Source:   [translated & edited]

Date: March 16, 2015

For Michael Nyqvist, star of the "Millenium" film series and well-booked cinema villain recently in "John Wick", the lavish Sky co-production "100 Code " was only the second major series order. "What attracted me was the complexity of my role," says Nyqvist in the interview. That binge viewing fans are likely to consume the twelve exciting episodes in a frenzy irritates him a bit. He says, "If people let me into their bedroom at night, that's their problem."

In the series he plays a somewhat run-down Swedish criminal investigator, who actually wants to quit the service, but then gets involved in a serial killer hunt. The depths of the role of a very ambiguous man who struggles with his own demons attracts Nyqvist. "You can tell everything in a movie," he says.

However, the Sky series offers him much longer breath for the development of his figure. "With a series, you do not have to be so effective and purposeful," says Nyqvist. "You can allow yourself empty action loops and open ends."

The fact that he was able to work on his serial investigator Mikael Eklund again and again over the shooting of the twelve-episode season over a longer period was quite new to the actor. "The worst thing you can do in such a series is that your character will eventually be annoying and boring," says Nyqvist. "At '100 Code', I was always curious to go back to the set."

In addition, the production - which includes Sky Deutschland Fabrik Entertainment and the ProSiebenSat.1 subsidiary Red Arrow International - brought with it a sense of genuine team spirit. "You're more into something like a theater ensemble," says Nyqvist, who is still on stage regularly in Stockholm. "I simply had much more time to interact with my colleagues and develop our roles together."

The core conflict of the series is - apart from the very fierce and gloomy staged hunt for a murderer of women - the not entirely voluntary cooperation of the Swede with a US-American colleague, which is played by the former "Lost" actor Dominic Monaghan. The result is a true "Culture Clash", according to Nyqvist. "One might think that American and European culture have become more and more similar," he says. "They are not," said the Swede.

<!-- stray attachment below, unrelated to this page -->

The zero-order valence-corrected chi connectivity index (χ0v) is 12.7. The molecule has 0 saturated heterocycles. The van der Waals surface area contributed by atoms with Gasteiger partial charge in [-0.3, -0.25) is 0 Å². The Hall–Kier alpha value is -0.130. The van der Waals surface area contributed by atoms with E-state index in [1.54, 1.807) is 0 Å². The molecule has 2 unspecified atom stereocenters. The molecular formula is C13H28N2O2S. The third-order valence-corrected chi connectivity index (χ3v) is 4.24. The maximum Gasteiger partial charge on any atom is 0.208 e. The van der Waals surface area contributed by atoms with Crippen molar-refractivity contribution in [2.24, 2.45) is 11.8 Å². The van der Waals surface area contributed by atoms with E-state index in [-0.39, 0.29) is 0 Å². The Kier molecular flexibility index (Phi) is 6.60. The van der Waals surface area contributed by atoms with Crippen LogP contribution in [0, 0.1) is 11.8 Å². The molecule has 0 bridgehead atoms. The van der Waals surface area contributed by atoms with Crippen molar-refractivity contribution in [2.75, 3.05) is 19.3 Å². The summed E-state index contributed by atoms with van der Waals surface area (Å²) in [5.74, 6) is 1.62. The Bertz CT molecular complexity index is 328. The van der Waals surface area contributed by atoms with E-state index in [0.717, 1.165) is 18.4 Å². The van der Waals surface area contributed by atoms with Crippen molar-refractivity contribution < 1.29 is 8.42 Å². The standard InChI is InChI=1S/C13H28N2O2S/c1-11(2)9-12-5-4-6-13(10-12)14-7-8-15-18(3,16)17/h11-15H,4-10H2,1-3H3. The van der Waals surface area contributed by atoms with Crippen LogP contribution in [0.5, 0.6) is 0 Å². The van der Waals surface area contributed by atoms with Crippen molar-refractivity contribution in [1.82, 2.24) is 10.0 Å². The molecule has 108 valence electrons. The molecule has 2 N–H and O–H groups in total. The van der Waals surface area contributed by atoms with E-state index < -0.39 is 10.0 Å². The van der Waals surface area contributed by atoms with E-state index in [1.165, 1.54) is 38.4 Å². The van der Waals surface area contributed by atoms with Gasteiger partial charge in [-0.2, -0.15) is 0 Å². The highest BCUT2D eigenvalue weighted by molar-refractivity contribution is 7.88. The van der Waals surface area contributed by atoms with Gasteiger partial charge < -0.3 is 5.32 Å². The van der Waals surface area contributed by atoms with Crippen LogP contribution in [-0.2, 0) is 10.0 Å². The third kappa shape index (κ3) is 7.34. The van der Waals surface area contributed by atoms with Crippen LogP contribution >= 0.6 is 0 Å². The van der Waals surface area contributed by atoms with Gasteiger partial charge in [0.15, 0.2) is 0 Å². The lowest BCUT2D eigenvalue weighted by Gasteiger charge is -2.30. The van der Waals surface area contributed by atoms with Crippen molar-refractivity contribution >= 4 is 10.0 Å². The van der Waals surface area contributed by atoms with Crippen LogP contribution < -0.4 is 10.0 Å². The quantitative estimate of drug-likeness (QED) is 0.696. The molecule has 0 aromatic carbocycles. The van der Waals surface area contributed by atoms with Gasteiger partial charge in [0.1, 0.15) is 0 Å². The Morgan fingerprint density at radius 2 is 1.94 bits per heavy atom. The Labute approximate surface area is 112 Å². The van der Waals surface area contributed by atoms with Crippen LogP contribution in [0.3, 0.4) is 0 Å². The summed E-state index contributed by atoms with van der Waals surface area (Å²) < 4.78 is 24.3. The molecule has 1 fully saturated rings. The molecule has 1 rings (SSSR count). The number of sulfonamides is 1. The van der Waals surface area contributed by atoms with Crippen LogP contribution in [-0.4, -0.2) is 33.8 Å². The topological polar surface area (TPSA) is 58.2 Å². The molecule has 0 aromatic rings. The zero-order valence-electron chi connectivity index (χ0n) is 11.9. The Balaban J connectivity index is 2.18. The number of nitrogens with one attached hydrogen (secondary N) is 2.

His serial colleague eats - at least fictionally - with his hands. The character differences - even when determining - are blatant. "It's going very well," says Nyqvist. "And I'm happy to be on the European side."

That once again a new series from the supposedly "Golden Age of Television" comes along so darkly - from a distance one must think of "True Detective", but also of many Scandinavian productions of the "Kommissarin Lund" class -, has with the mental differences, says Nyqvist. "We Swedes do not ask so much what happened, but why did they kill?"

Because of the mirror image basic constellation - US Cop, Sweden Commissioner - would be a continuation after the first twelve episodes downright offer. Michael Nyqvist is, however, taciturn to the industry. Just this: "There is an open window," he says. "We could follow the criminal investigations into other countries." That he would like that himself, he does not have to deny.

The series was developed by Bobby Moresco ("Crash", "Million Dollar Baby"), who also directs.